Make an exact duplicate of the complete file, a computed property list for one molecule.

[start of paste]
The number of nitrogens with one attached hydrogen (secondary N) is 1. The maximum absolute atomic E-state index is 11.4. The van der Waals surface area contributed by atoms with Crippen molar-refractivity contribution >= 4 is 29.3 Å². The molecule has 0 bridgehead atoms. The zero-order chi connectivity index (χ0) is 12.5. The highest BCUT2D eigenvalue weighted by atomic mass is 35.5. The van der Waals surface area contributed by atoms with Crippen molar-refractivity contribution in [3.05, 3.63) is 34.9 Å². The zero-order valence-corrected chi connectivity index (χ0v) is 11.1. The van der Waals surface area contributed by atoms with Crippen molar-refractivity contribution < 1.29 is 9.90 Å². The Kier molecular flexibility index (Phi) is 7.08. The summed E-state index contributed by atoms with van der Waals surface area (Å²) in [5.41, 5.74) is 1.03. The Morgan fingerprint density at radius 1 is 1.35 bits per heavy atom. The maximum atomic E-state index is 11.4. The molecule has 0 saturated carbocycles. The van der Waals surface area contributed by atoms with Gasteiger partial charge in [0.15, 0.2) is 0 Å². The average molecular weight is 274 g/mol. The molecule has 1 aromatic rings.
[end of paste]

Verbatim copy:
The number of nitrogens with one attached hydrogen (secondary N) is 1. The maximum absolute atomic E-state index is 11.4. The van der Waals surface area contributed by atoms with Crippen molar-refractivity contribution >= 4 is 29.3 Å². The molecule has 0 bridgehead atoms. The zero-order chi connectivity index (χ0) is 12.5. The highest BCUT2D eigenvalue weighted by atomic mass is 35.5. The van der Waals surface area contributed by atoms with Crippen molar-refractivity contribution in [3.05, 3.63) is 34.9 Å². The zero-order valence-corrected chi connectivity index (χ0v) is 11.1. The van der Waals surface area contributed by atoms with Crippen molar-refractivity contribution < 1.29 is 9.90 Å². The Kier molecular flexibility index (Phi) is 7.08. The summed E-state index contributed by atoms with van der Waals surface area (Å²) in [5.41, 5.74) is 1.03. The Morgan fingerprint density at radius 1 is 1.35 bits per heavy atom. The maximum atomic E-state index is 11.4. The molecule has 0 saturated carbocycles. The van der Waals surface area contributed by atoms with Gasteiger partial charge in [0.15, 0.2) is 0 Å². The average molecular weight is 274 g/mol. The molecule has 1 aromatic rings.